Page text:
Re: Opinions on modern Whistle playing?

I always wanted to learn to dance, but I get what you’re saying perhaps I’m nostalgic for a time that never was

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The dancing clips are confusing, the solo dancers are Step Dancing, the groups are Set Dancing.

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@Goose - why is that a problem? It’s just what you would expect.

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I always preferred sean nos dancing though

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@pgm3: The first tune on Mary Bergin’s Feadóga Stáin is a version of “Molly Bawn”, which is a trad tune.

@Kellie: As for “modern whistle playing” that “lacks lift” I want some examples so we know what you mean.

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I’m mostly talking about people like Brian Finnegan

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@Kellie
I don’t see where Brian Finnegan is lacking, including when it comes to what you are calling “lift.” He plays whistle, but in a contemporary style he himself defines. His playing doesn’t have to conform to some view of what traditional music should sound like. If you move past seeing his playing in terms of its “speed,” there’s so much he incorporates into his playing to contribute to its groove. Maybe it’s not a pure drop groove, but he isn’t a pure drop player, he is a contemporary player with undeniable groove through the way he swings his tunes and adds in lightning fast double and triple tonguing. I believe this holds true for other contemporary whistle players; I don’t see them as worse than the whistle players of the past, they might just have a more contemporary playing style that conflicts with past tradition.

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I’d say that playing has some nice lift

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The flute? So it’s what you expect for dancing?

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The Whistle, the flute it doesn’t matter what instrument it’s on or how many instruments are playing. It should be danceable.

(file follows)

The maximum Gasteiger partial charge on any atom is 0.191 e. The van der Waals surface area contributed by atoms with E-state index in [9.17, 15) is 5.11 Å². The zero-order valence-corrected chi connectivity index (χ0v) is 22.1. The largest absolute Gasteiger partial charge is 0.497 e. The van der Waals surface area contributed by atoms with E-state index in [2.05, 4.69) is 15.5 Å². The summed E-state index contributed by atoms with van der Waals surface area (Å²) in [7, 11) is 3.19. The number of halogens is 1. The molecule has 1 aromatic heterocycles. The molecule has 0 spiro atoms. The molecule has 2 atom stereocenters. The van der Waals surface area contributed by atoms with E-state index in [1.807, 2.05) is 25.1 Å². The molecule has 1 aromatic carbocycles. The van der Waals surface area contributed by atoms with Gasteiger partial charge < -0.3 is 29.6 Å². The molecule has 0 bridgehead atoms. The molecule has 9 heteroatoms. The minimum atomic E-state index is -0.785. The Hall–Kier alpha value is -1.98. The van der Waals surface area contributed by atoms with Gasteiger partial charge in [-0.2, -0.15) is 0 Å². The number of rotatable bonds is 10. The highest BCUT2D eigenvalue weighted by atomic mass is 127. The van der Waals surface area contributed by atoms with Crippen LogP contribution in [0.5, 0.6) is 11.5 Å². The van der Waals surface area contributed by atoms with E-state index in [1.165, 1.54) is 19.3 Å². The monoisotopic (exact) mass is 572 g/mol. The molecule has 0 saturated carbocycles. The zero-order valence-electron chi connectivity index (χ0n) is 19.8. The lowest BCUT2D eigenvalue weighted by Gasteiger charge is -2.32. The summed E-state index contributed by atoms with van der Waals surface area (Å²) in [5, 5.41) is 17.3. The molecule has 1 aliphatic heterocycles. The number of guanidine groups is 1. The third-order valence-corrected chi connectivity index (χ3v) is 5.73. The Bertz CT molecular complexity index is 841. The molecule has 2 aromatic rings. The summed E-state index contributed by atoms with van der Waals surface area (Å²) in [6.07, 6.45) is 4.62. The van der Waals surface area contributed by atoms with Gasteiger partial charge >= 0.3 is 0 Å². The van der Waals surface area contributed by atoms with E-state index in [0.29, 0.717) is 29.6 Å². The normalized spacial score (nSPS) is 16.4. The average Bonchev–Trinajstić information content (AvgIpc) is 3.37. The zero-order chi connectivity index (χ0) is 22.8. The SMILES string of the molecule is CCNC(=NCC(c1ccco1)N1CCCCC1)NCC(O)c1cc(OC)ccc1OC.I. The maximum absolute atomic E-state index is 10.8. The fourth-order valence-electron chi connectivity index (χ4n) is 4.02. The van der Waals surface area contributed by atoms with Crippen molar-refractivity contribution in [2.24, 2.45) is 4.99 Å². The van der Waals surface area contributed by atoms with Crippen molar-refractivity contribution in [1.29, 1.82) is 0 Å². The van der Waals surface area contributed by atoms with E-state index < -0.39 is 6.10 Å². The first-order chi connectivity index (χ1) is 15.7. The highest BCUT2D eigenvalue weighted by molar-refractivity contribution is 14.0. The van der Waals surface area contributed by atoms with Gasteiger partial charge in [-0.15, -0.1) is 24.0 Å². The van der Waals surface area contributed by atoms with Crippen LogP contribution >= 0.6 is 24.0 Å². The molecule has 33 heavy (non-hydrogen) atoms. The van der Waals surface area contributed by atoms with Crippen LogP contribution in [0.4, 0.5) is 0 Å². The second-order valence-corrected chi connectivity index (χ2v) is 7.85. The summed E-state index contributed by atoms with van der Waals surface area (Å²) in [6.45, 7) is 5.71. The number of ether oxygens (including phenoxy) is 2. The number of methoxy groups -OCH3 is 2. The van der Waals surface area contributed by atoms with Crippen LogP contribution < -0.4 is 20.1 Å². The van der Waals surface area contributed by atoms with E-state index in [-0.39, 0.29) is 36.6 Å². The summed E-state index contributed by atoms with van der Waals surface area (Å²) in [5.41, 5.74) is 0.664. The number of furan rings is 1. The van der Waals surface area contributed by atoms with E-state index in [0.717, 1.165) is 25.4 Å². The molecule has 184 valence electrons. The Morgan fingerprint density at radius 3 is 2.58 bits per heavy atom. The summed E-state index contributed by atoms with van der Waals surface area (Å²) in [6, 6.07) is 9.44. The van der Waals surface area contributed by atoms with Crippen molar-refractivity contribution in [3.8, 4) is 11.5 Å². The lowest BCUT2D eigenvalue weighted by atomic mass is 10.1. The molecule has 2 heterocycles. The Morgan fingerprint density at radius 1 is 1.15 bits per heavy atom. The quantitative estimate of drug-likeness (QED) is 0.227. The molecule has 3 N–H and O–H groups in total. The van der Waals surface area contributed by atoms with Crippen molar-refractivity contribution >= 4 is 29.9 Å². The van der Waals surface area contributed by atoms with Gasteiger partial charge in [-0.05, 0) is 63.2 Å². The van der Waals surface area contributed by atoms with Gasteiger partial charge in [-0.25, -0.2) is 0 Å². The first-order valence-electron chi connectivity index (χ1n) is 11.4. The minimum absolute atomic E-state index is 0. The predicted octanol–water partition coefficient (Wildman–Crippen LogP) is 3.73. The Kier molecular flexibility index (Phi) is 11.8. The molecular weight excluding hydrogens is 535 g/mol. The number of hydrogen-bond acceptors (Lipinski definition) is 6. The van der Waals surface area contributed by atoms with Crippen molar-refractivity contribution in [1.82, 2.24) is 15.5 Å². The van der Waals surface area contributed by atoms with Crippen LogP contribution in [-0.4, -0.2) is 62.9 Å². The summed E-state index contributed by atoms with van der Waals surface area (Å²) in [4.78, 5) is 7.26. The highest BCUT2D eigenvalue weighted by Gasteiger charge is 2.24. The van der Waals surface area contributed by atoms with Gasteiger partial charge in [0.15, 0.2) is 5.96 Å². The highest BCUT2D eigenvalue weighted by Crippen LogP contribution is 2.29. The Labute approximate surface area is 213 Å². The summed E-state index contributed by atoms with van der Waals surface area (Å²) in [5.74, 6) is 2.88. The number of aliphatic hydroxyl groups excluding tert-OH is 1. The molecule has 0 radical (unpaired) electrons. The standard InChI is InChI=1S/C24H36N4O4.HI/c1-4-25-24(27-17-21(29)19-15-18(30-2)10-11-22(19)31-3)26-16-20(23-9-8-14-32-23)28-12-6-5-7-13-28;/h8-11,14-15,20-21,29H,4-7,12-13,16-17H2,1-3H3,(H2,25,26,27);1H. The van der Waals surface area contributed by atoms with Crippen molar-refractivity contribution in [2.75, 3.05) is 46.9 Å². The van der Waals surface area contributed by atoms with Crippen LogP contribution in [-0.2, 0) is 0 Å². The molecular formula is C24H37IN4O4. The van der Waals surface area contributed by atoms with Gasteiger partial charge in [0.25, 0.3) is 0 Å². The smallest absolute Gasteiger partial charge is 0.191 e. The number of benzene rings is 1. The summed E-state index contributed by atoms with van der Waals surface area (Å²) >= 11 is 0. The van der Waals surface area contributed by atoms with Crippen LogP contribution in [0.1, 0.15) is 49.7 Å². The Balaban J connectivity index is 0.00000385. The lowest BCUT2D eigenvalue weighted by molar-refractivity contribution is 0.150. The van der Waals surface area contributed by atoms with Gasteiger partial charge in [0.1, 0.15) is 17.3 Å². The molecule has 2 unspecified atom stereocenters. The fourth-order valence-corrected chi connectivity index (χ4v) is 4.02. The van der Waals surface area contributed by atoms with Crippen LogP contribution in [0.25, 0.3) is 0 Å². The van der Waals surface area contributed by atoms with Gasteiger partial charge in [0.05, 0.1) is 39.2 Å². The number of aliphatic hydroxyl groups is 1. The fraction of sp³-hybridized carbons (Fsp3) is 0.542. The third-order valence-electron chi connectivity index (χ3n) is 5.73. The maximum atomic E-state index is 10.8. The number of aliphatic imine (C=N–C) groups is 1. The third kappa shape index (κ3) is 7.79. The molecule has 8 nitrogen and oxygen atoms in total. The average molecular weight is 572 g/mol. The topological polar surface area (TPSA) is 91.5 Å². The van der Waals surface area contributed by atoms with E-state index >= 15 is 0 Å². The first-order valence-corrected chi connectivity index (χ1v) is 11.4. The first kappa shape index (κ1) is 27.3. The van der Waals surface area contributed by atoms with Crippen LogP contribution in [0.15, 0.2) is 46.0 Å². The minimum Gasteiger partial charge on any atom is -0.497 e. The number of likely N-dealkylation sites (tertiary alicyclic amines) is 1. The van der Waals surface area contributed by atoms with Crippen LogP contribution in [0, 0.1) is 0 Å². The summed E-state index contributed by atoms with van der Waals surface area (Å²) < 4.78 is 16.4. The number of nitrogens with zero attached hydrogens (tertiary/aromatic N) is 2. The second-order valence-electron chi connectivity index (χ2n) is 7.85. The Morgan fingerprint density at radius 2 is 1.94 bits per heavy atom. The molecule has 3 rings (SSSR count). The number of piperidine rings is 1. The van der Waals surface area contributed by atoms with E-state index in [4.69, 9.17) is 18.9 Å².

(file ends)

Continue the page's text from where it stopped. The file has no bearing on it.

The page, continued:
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Sorry, Austin. I asked was it the flute video you were responding to because I posted 2 videos. Flute 1st then banjo.

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@Kellie, all the replies above should make clear the one thing lift is NOT: A cerebral exercise. You mentioned wanting to learn to dance… do it! There are lots of sean-nós dance resources online nowadays if that’s what appeals to you; not all free, but some are.

Moving your body is a great way to start building a natural relationship with danceable music -- and that danceability has something to do with lift, doesn’t it?

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@Kellie: In your “lift” / “no lift” examples above you compare two completely different settings for whistle playing. Brian Finnegan is playing together with a drum kit, a guitar player and a fiddler. Kevin Crawford is playing solo, unaccompanied, and also slower. No wonder there’s a big difference in playing style. To be fair to them, you should compare to a solo performance of Brian Finnegan.
When playing with heavy backing, it’s easy to “surf” on the backing when playing the tin whistle. When playing unaccompanied, you have to provide the rhythm yourself.
There’s also a difference in the choice of tunes. Brian Finnegan plays a modern style composition, whereas Kevin Crawford plays a more traditional style tune.
So do you have any examples of whistle players besides Brian Finnegan that you think lack lift?

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I’m of the opinion that suggesting Brian Finnegan lacks "lift’ is exceptionally naive. As with many top players, he can play whistle in any style and with as much lift as he chooses.

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Thank you for this great discussion and the many examples. I learned a lot!

Related note: I played renaissance dance music (e.g., from the Playford collection) on recorder both for real dancers and with an ensemble who never saw people dancing it before. HUGE difference. Now I have a word for it 🙂

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Lift and rhythm are not the same thing in my eyes

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Michael, if we’re thinking of lift in terms of dancing I can see the dancers (in my minds eye) with the tunes played by Jim & Kevin. At least that’s a definite impression I have while listening to the entire clip.

Austin, I’m not sure why you’re comparing these two clips. It’s probably just me but when I listened to Oisín’s reel I didn’t instantly think of dancing. Do you listen to it and consider it “more lifty” in terms of dance? Or is it something else which makes it liftier than Michael’s video?

Very good playing though. Cheers!